In the first part of our blog, we got to know the technology behind our digital assistants and took a closer look at how AI works. We also discussed the challenge of making unstructured data accessible to intelligent systems to enable the processing and understanding of information within them in such a way that cognitive processes similar to those of humans become a real possibility. In theory at least, this would result in a truly intelligent system. In part two, we want to dig a little deeper into the limitations of AI for digital assistants and analyse the research status quo.
Let’s first cast an eye over the German research initiative, Humane AI, which revolves around the use of artificial intelligence in digital assistant systems. A group of renowned European scientists have written a detailed account of the challenges facing the creation an artificial, yet human-like system with the aim of developing AI technology that enables machines to act more like people and work in partnership with them to enhance human abilities and empower society.
The authors note that these kind of systems need to be able to learn, reason and plan. To enable collaboration with their human partners, these intelligent systems must not only be able to provide explanations at the end of the learning or reasoning task. They must also be able to give feedback on progress and be able to integrate high-level human input.
Secondly, human-aware interaction and collaboration will require multi-modal perception of dynamic real-world environments and social settings (including perceiving and interpreting related emotions, motivations and social structures) including the ability to build and maintain comprehensive models of environments and of humans interacting within such environments. Intelligent systems must share an understanding of a problem’s larger context to properly cooperate in developing a solution with their human partners.
The research paper also discussed how these aspects should be approached. There has already been some success in developing self-learning speech systems with which people can converse.
However, events from 2016 show that these systems are a long way off being perfect. The Tay chatbot was developed by Microsoft and launched on Twitter, Facebook, Instagram and Snapchat. The aim was to learn from her interactions with other users and become more intelligent doing so. Microsoft was forced to shut down the service after only a few hours as Tay had begun to post inflammatory and offensive messages as the system was unable to differentiate between what is good and bad or acceptable and unacceptable.
These kind of limitations demonstrate that there is still a long way to go before a chatbot will be able to piece pieces of information together in such a way that even more complex processes can be automated. As things stand to today, the idea that there will ever be an autonomous, intelligent chatbot that can work on unique and innovative projects without the support of humans is still very much pie in the sky. This is first and foremost down to the fact that companies’ working environments and data aren’t sufficiently structured as they have grown over time.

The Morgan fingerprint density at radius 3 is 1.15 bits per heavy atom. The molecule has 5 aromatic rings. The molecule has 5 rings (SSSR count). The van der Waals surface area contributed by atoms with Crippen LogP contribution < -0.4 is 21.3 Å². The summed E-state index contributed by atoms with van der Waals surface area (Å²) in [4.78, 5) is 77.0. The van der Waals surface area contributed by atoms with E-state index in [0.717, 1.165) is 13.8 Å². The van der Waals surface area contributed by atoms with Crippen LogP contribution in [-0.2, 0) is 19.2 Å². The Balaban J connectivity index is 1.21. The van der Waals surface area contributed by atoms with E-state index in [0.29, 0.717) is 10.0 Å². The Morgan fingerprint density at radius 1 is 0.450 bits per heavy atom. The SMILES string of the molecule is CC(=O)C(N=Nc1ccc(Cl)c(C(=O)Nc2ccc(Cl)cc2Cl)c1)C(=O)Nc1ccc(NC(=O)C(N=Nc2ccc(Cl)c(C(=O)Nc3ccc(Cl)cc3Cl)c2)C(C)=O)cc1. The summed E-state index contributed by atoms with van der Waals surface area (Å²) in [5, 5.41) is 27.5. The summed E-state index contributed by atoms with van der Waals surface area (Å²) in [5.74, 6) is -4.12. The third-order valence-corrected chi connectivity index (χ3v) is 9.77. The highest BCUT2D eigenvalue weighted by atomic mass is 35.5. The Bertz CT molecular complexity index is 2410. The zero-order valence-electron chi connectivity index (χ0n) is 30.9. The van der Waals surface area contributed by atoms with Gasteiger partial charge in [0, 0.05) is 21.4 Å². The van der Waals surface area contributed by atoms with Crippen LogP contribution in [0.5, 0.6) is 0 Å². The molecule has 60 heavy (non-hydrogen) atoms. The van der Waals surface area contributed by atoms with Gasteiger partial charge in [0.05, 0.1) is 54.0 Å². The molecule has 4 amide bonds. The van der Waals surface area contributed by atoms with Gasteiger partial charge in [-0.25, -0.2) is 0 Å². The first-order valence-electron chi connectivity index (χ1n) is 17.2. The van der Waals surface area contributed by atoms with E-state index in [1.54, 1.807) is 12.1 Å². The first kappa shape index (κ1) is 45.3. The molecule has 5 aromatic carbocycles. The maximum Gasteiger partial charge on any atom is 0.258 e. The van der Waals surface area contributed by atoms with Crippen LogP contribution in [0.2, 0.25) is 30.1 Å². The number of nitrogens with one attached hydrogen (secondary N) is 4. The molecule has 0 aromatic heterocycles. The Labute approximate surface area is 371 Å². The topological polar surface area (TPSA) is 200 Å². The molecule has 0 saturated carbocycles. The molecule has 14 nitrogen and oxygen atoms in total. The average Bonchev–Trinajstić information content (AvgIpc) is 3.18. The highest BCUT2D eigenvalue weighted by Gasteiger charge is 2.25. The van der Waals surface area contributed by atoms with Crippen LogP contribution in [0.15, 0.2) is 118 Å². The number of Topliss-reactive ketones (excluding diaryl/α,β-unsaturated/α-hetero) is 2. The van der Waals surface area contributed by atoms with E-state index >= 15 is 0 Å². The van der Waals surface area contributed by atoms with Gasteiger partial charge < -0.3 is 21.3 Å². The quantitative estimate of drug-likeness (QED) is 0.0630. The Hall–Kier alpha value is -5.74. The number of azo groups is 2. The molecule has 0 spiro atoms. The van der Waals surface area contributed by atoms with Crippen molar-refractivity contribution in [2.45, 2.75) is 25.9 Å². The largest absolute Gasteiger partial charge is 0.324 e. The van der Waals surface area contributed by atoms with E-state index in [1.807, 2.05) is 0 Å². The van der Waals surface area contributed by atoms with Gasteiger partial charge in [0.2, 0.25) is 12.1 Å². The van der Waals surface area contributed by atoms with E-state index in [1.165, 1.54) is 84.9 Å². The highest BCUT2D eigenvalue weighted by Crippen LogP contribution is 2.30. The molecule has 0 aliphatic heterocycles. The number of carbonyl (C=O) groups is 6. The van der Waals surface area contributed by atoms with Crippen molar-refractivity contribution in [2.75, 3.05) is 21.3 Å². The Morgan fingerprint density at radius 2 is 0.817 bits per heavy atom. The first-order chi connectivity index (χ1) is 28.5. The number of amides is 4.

The first step on the long road towards fully-automated digital assistants is to prepare corporate environments so they can deliver the type of structured data a machine needs to be able to make predictions. Currently, most relevant information is in employees’ heads. Some of it is stored as data, but not necessarily completely accessible in a structured or digital form in the working environment.
Another issue getting in the way of complete automation is the complexity of the environment a machine has to keep in mind when making decisions. While a self-driving vehicle basically only has to monitor the road ahead, a digital assistant needs to have a constant overview of the entire environment.
As progress is made in this respect, questions concerning AI technology’s reliability, acceptance, transparency and not least legal, ethical and moral responsibility are also being raised. While these issues have been debated for many years in some application areas, in terms of business use, the topic is only just being talked about, but many of them have already been pondered by information ethicists.
Let’s not forget, as AI continues to develop, the workplace of the future will probably be even more strongly characterised by collaboration between man and machine. This makes it worthwhile for companies to look into how chatbots can be used in daily business with a view to automating existing work and business processes.
Project management is a particular area of interest as of 1,800 projects mangers surveyed, 54% said they spent most of their working day dealing with administrative coordination and control tasks such as appointment planning, resource distribution and reporting, with not much time left for important topics such as people development and strategy and innovation. From a business perspective, project managers need to focus more of their efforts on driving business growth and leave routine tasks to an assistant. With the development of AI solutions such as chatbots, this could well be the case in the next decade. In part three, we’ll take an in-depth look at the areas of application and potential chatbots offer in the field of project management.